Grace Scott – Awardee Focus

Grace Scott received the 2015/16 BBM Youth Support Award for Horticulture and has since returned from the UK with a very detailed report. We have included snippets from the report below but you can read the Full Report Here.

9Hi, my name’s Grace and I’m a horticulturalist who likes to have clean hands. I’m a fan of sparkling white clothes and gleaming, ethanol sterilised surfaces; but also a lover of lush nature and the dizzying natural diversity of the world around us.
Before this trip I found out that I can study plants in the lab, keep clean hands, and combine my love of nature and science to do something that will help people. I want to use my unique skill set to create a type of crop that needs no nitrogen fertiliser, which will be more sustainable and more accessible to communities struggling with food security.”

“As my first solo trip, I learnt more about myself and my own capabilities in the world around me. I learnt that I, a 47kg woman, can carry a 28kgs of luggage up three flights of stairs on the London underground. Apart from science, I was also taught how to salsa dance to “Mr Brightside” by a Mexican, ruined a pair of high heels by going for a 3am walk with new friends on Brighton’s infamous pebble beach, and began a lifelong addiction to an English biscuit called a Jaffa cake. I met great people from all over the world, experienced the chaos of Brexit first hand and even shook hands with a squirrel.”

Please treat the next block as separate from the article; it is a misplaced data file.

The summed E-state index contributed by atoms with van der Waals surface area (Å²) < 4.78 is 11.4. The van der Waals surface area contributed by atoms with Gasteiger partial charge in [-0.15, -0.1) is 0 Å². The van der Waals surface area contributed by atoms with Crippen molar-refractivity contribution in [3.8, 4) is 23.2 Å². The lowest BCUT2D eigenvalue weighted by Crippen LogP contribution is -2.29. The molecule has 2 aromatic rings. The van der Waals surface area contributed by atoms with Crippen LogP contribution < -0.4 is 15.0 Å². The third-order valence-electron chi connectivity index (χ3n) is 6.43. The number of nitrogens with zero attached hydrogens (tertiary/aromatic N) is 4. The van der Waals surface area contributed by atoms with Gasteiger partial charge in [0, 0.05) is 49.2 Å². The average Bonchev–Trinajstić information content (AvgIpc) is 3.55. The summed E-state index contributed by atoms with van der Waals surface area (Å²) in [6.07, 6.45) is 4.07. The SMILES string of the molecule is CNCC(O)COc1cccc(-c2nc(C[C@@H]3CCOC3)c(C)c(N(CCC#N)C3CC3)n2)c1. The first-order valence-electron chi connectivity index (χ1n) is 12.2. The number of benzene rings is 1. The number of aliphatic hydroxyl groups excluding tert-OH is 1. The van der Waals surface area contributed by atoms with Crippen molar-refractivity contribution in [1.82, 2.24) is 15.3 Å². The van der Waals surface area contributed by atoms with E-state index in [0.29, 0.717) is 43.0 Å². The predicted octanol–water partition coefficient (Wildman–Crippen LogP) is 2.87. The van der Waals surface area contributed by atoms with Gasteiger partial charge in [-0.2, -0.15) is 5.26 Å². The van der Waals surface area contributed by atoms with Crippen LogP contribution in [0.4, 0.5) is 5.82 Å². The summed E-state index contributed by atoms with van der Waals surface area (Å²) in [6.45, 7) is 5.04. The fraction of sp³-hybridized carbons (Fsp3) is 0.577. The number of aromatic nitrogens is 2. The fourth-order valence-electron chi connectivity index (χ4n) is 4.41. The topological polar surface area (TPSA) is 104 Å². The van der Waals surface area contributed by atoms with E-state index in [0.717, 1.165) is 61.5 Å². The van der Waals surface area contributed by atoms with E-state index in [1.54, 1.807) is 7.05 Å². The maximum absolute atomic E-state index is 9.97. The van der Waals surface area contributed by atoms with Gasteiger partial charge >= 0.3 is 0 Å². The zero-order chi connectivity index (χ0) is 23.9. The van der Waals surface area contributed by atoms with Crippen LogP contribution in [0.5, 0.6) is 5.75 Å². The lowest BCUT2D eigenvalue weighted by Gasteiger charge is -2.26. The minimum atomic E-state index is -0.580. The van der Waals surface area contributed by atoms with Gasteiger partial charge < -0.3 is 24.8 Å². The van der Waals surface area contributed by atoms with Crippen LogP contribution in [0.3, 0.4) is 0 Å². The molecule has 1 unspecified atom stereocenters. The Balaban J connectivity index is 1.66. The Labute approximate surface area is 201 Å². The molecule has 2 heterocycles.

“In studying this area I realised that an innovation boom was occurring in England, with two institutes working toward the same goal in different ways. Azotic Technologies in Nottingham, John Innes Centre in Norwich and Rothamsted Research in Harpenden each had me for a week. I am incredibly thankful that BBM Youth Support has given me the opportunity to visit all of them, along with attend an international experimental biology conference and work in cutting edge research facilities with some of England’s most incredible minds.”

“Although I was nervous before my departure that I would be lonely; my England, Singapore and Central Europe trip turned out to be the busiest and most incredible six weeks of my life. I am also excited to announce that I was offered a work placement for a postgraduate degree with Azotic Technologies working on my dream bacteria!”

“I have learnt that in life as well as business, it is important to be authentic to the person you are, and not afraid to show a little vulnerability along with your individual flair. Whether you are passionate about dancing, trombone, cricket, gardening, or a bacteria called GD, your passions can shape the world around you. After six weeks on my own, I have become more independent, built upon my self-confidence and learnt more about science than I could ever have imagined. Thank you for giving me this opportunity!”

13th September, 2016

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